New York’s David Wallace-Wells worked on her 2013 piece, her re–coming out, “Elizabeth Wurtzel Confronts Her One-Night Stand of a Life.” It was the most intense editing experience he’s had. “Within days of first emailing each other, it was texts at all hours about all subjects, totally off topic. In other words, she was more or less exactly how you’d expect her to be from reading her — unapologetically excessive in all ways. She invited herself to my wife’s gallery, then to our dinner with friends, and on from there. It was overwhelming, and I don’t think I was alone in burning out on her — my sense is that she became almost too much for everyone in her life at some point,” he says. “Over time, I slowly stopped responding to her, which I now feel intensely guilty about — for having not reciprocated what was essentially a very human, empathic, even loving set of impulses and gestures toward me. The piece we worked on together was, in a certain way, about exactly this: how so many of us wall ourselves off from each other and establish conventional boundaries, how unhealthy and foolish that is, and how much more romantic it is to insist on more from each other. But it’s a lot to deal with from someone who is not a close friend, and even though I admire the way she lived intensely, I just couldn’t keep up.”

In the spring of 2015, the defiantly noncommittal Wurtzel got married. The same year, she was diagnosed with cancer. Nearly every year, for the past 14, Wurtzel would travel to New Haven to talk about Prozac Nation to a memoir class taught by the writer Anne Fadiman. She’d come with her service dog, lately the rescue Alistair, whom she refused to leash. Invariably, she’d give out her cell-phone number and email address to the students. The one year she had to miss the class, because of a leg injury, she Skyped in and wheeled around her apartment on a knee scooter, showing the students. After her double mastectomy, she still came to the class, this time with the drains still in.

She also continued to write for New York, where she cycled through more editors until they, too, felt the need to withdraw from communication. She pitched a piece about getting divorced while fighting cancer. She wrote a feature on learning that her father was a man other than the one she’d grown up believing was her dad.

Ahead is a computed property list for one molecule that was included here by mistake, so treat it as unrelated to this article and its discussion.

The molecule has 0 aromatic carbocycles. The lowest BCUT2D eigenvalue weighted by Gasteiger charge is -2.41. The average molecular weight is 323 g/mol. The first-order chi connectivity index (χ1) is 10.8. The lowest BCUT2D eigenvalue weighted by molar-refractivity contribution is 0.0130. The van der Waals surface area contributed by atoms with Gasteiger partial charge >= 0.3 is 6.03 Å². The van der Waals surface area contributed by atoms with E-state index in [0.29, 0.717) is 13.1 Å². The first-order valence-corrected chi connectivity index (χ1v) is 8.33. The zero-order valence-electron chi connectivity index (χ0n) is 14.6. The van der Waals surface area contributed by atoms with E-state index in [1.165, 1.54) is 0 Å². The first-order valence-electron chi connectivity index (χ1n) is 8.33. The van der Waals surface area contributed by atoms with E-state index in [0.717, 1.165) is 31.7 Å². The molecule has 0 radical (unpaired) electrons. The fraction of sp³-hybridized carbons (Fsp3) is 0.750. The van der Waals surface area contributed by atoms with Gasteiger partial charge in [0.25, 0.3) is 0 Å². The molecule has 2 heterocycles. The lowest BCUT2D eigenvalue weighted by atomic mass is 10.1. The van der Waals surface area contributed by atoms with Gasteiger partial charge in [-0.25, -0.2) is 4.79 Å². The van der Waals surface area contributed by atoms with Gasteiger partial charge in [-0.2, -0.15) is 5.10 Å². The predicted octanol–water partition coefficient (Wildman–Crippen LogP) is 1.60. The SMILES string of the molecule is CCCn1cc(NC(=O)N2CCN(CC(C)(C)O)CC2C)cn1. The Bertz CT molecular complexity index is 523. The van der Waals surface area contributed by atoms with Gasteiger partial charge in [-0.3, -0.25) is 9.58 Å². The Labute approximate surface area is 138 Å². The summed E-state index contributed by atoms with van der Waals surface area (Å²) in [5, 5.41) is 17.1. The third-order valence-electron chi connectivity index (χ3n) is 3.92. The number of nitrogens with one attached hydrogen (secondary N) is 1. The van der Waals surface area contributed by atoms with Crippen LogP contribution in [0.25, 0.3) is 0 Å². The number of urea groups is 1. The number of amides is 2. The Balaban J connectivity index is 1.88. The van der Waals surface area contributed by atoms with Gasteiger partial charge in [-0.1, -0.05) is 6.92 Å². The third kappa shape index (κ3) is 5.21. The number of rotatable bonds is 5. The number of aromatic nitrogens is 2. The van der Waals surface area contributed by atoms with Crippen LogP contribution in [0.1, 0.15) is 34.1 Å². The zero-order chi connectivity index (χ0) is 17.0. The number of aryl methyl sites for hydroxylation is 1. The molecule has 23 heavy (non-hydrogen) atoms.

A week and a half before Wurtzel died, her friend Alia Raza, who originally met her on Twitter, visited her in her hospital room. They talked about the MoMA and Hawaii and the new Beck album, which Wurtzel insisted she listen to. They laughed about another friend who had visited and obnoxiously complained about having “a sympathy headache.”

Wurtzel “never once talked about dying,” Raza says, “or gave an indication that she knew the days were numbered.” Raza went with her once to Philadelphia to see her oncologist. She’d been told she couldn’t get test results over the phone. “There was terror in her eyes the whole train ride, but she wouldn’t say it. This wasn’t someone who was resigned to having cancer. I think she expected to live another ten years.”

The end came suddenly. After surgery to remove a brain tumor, she was discharged to her mother’s home to recover for what was expected to be a few days. Then the plan was to start radiation. “She made a joke about the staples on her head being like a sci-fi headband,” Raza remembers. But after just one night at her mother’s, she returned to the hospital, where she was told the cancer had spread to her cerebral fluid. Within 24 hours of being readmitted, a week or so ago, she was unconscious. She never woke up again.

Her husband, Jim, though they were separated, was at the hospital every day. Once when it had been raining, he started to turn around as he approached the hospital, thinking he couldn’t bring a sopping-wet dog into the cancer wing of a hospital. Then he asked himself, “What would Elizabeth do?,” and he turned around and marched up to her room with the dog.

Remembering Elizabeth Wurtzel, a Proudly Difficult Person